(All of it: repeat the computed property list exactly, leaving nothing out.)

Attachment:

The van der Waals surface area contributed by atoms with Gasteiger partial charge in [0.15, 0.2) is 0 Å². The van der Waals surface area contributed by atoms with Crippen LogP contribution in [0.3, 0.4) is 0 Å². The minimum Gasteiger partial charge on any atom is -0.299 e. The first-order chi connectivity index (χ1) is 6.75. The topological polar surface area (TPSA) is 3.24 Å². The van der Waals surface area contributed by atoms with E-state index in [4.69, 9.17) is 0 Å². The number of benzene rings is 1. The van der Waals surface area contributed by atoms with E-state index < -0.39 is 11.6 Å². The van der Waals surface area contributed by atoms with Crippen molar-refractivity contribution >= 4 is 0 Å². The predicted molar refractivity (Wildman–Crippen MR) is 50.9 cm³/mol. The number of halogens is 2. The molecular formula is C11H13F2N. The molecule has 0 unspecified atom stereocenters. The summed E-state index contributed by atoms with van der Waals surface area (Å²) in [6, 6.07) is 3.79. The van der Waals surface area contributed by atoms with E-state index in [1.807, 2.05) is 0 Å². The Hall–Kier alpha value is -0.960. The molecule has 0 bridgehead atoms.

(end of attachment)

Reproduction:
The van der Waals surface area contributed by atoms with Gasteiger partial charge in [0.15, 0.2) is 0 Å². The van der Waals surface area contributed by atoms with Crippen LogP contribution in [0.3, 0.4) is 0 Å². The minimum Gasteiger partial charge on any atom is -0.299 e. The first-order chi connectivity index (χ1) is 6.75. The topological polar surface area (TPSA) is 3.24 Å². The van der Waals surface area contributed by atoms with E-state index in [4.69, 9.17) is 0 Å². The number of benzene rings is 1. The van der Waals surface area contributed by atoms with E-state index < -0.39 is 11.6 Å². The van der Waals surface area contributed by atoms with Crippen molar-refractivity contribution >= 4 is 0 Å². The predicted molar refractivity (Wildman–Crippen MR) is 50.9 cm³/mol. The number of halogens is 2. The molecular formula is C11H13F2N. The molecule has 0 unspecified atom stereocenters. The summed E-state index contributed by atoms with van der Waals surface area (Å²) in [6, 6.07) is 3.79. The van der Waals surface area contributed by atoms with E-state index in [1.807, 2.05) is 0 Å². The Hall–Kier alpha value is -0.960. The molecule has 0 bridgehead atoms.